Publication Date

Spring 2020


School of Health Sciences


Biology: Biomedical Sciences


Cesarean delivery, microbiome, bacterial colonization, microbial dysbiosis


Medicine and Health Sciences | Obstetrics and Gynecology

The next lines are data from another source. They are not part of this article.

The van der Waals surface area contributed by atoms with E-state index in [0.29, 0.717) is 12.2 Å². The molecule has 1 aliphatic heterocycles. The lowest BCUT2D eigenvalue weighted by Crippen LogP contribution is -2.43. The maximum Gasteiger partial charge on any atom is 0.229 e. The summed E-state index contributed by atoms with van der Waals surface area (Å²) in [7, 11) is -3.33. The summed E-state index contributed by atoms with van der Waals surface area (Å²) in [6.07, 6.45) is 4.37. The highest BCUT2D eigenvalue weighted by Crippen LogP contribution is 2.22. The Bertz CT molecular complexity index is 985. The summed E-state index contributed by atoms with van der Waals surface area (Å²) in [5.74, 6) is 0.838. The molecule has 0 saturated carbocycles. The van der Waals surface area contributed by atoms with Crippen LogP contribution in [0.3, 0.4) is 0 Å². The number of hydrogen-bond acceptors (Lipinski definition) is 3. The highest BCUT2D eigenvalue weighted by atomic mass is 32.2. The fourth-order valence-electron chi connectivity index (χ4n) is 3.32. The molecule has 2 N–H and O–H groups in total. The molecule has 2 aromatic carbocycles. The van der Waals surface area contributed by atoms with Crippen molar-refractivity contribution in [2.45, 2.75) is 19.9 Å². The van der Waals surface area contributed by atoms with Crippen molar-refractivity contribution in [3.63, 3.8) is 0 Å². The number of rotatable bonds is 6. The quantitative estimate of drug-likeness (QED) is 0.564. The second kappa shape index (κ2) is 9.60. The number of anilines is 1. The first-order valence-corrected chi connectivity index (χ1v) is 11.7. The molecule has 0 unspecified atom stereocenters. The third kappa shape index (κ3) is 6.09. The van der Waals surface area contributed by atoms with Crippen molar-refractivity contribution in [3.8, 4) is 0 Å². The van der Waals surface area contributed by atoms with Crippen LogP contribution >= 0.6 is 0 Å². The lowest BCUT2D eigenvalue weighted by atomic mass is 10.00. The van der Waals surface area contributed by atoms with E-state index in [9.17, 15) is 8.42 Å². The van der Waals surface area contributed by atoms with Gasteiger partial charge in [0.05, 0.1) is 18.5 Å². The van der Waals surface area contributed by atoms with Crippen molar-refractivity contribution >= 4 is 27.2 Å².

The infant intestinal microbiome is greatly influenced by method of delivery in relation to bacterial composition, diversity, and richness. The intestinal tracts of cesarean delivered infants are more likely to be colonized with skin microbiota like Clostridium, Staphylococcus, Streptococcus, and Corynebacterium, and have less bacterial diversity and richness than their vaginally delivered counterparts, who are more likely to be colonized with Bacteroides, Bifidobacterium, and Lactobacillus, which are common vaginal bacteria. These microbial differences make cesarean delivered infants more likely to develop allergies, asthma, eczema, gastrointestinal conditions, obesity, and diabetes, among other diseases. Though vaginal seeding has been proposed as a potential solution for microbial dysbiosis, it carries concerns of infection and safety, therefore, probiotics and breastfeeding are recommended as alternatives.